In a prosecution for illegal sale of a prohibited drug under Section 5 of R.A. No. 9165, the prosecution must prove the following elements: (1) the identity of the buyer and the seller, the object, and the consideration; and (2) the delivery of the thing sold and the payment therefor. All these require evidence that the sale transaction transpired, coupled with the presentation in court of the corpus delicti, i.e., the body or substance of the crime that establishes that a crime has actually been committed, as shown by presenting the object of the illegal transaction.[13]

Further, considering the illegal drug’s unique characteristic rendering it indistinct, not readily identifiable and easily open to tampering, alteration or substitution either by accident or otherwise, there is a need to comply strictly with procedure in its seizure and custody.[14] Section 21, paragraph 1, Article II of R.A. No. 9165 provides such procedure:

(1) The apprehending team having initial custody and control of the drugs shall, immediately after seizure and confiscation, physically inventory and photograph the same in the presence of the accused or the person/s from whom such items were confiscated and/or seized, or his/her representative or counsel, a representative from the media and the Department of Justice (DOJ), and any elected public official who shall be required to sign the copies of the inventory and be given a copy thereof[.] (Emphasis supplied.)

Evident from the records of this case, however, is the fact that the members of the buy-bust team did not comply with the procedure laid down in Section 21 of R.A. No. 9165. Nothing in the testimony of Solero, Commander of Task Force Ubash, would show that the procedure was complied with. He even admitted that he has not seen the inventory of the confiscated drugs allegedly prepared by the police officers and that he only read a little of R.A. No. 9165:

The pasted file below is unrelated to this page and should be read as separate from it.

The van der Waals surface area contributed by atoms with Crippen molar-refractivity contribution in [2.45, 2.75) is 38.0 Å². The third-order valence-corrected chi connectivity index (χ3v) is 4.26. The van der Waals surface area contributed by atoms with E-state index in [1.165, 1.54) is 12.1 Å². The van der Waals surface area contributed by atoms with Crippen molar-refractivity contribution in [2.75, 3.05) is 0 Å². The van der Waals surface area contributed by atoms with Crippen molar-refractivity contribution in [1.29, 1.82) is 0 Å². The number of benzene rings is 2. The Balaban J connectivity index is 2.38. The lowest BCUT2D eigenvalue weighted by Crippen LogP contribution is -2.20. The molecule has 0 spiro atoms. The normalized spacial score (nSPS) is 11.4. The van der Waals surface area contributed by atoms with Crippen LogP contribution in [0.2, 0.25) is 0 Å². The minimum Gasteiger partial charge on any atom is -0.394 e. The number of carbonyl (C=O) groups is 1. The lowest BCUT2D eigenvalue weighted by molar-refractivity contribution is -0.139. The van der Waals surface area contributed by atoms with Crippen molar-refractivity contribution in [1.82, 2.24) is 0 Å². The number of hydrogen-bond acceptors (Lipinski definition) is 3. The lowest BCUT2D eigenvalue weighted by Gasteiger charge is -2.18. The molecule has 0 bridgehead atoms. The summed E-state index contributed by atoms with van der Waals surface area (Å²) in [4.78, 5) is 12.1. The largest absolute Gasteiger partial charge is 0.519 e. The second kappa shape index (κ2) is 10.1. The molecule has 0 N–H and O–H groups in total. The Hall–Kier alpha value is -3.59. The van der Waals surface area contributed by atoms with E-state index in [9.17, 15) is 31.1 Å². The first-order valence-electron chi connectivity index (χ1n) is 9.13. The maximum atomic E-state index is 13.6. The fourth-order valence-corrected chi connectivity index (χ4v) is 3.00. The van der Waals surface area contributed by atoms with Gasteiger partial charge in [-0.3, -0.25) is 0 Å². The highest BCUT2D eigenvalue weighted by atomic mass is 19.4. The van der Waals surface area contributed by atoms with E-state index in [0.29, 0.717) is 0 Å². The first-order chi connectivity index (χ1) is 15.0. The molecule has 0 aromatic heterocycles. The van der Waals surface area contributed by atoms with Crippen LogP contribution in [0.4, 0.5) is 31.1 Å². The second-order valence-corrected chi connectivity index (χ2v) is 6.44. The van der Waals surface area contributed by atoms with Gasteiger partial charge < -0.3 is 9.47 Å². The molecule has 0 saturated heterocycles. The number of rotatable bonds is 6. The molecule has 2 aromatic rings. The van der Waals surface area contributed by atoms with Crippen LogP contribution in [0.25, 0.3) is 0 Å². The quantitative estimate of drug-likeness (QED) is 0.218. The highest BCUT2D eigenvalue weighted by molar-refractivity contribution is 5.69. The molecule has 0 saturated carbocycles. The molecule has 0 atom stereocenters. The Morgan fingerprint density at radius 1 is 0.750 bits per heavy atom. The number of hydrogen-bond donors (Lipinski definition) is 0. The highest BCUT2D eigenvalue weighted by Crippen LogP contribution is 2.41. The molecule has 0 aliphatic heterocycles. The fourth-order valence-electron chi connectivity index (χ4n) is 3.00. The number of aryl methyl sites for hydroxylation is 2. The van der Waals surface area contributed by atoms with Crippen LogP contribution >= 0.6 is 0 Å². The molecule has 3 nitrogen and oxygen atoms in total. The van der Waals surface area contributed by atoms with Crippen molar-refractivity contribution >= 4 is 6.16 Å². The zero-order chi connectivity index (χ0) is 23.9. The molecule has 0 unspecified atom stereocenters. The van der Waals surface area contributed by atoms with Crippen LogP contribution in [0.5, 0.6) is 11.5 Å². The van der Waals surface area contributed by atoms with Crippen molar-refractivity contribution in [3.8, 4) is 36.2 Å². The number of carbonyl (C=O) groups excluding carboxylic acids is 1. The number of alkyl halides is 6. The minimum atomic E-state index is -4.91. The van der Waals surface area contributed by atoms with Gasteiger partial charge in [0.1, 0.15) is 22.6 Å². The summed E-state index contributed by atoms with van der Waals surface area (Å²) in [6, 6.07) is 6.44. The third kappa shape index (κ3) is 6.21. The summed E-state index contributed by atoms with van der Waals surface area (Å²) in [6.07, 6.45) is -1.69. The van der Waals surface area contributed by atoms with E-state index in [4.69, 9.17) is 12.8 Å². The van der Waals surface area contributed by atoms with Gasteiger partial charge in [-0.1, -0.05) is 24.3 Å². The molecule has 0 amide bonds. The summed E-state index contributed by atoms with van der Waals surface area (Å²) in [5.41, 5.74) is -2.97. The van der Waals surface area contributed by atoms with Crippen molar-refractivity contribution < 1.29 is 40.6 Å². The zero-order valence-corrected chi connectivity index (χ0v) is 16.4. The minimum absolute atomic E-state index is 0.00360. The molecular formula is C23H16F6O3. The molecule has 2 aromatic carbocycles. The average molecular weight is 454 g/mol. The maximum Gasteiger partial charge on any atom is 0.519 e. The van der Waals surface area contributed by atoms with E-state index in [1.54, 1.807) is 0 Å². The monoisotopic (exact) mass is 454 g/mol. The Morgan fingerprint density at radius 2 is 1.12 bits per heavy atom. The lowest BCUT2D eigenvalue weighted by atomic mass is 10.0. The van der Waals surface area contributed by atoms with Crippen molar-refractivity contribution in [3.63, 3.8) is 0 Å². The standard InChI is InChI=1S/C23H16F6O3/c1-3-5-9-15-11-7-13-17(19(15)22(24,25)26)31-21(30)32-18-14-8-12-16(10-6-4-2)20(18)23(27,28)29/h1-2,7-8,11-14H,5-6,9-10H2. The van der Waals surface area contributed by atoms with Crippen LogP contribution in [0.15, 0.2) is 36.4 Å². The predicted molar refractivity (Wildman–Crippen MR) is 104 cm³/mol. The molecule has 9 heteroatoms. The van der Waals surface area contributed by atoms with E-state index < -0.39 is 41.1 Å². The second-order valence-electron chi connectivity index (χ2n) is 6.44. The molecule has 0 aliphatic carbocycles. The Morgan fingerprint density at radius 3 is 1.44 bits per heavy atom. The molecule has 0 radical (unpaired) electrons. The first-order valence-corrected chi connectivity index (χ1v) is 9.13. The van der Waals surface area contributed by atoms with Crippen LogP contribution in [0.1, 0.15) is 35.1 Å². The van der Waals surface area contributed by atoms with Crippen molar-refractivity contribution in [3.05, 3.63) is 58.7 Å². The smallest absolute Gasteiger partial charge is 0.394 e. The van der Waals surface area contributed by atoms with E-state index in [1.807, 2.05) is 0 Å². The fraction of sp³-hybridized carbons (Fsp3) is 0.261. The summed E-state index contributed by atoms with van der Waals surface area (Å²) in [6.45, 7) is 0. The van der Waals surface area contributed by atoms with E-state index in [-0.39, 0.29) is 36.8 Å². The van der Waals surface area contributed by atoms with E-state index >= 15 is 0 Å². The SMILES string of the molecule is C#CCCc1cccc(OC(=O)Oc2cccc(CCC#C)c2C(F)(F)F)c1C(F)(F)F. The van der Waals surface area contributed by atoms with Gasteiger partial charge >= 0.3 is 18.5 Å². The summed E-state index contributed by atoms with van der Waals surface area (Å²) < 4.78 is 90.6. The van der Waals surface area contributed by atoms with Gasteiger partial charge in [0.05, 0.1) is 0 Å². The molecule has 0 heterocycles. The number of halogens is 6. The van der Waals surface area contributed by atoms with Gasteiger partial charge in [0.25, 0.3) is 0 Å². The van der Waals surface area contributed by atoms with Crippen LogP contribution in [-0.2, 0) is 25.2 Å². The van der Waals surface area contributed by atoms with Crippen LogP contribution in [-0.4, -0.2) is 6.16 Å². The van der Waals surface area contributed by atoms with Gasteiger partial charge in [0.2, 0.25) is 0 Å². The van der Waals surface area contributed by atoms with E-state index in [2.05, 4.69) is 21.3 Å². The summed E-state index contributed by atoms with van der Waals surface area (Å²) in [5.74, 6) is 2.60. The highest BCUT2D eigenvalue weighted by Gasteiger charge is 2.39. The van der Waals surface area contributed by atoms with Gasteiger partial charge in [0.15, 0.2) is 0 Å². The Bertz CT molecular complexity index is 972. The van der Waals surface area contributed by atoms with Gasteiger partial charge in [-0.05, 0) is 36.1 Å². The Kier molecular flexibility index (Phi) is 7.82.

Q         Now, Mr. Witness, did you prepare an inventory insofar as the apprehension of the shabu allegedly taken from the suspect?

A         That is the work of the Investigator, sir, we were just after the buy-bust operation.

Q         Was there any inventory prepared insofar as the operation is concerned?

A         Yes, sir.

Q         Where is that inventory?

A         At the Investigation Section, sir.

Q         Are you sure that there was indeed an inventory prepared?

A         Yes, sir.

Q         So, you are telling this court that the shabu that was allegedly taken from Jay Lorena was endorsed to the Investigation Section?

A         To the desk officer on duty first for the recording.

Q         Do you know what is investigation, Mr. Witness?

A         The details, the money involved including the suspect.

Q         This case was filed in the year 2003 and I suppose you are already aware of Rep. Act No. 9165 or the Comprehensive Dangerous Drugs Act?

A         Yes, sir.

Q         And the persons who prepare the inventory are the persons who apprehended, are you aware of that?

A         Yes sir, but the desk officer is also a member of the police station.

Q         So, you turned over the shabu to the desk officer?

A         Yes sir, including the suspect.

Q         And to your own knowledge, there was an inventory prepared by the desk officer?

A         The Investigation Section, sir.

Q         And in that inventory, Insp. Del Socorro signed?

A         No, sir.

Q         Or the local elected official signed that inventory?

A         I did not see the inventory, sir.

Q         So, you are talking about a particular document which you have not seen?

A         But I know it was inventoried.

Q         Now, during the supposed buy-bust operation, upon apprehending Jay Lorena and the shabu that your group allegedly taken from him, was there any photograph taken?

A         None, sir.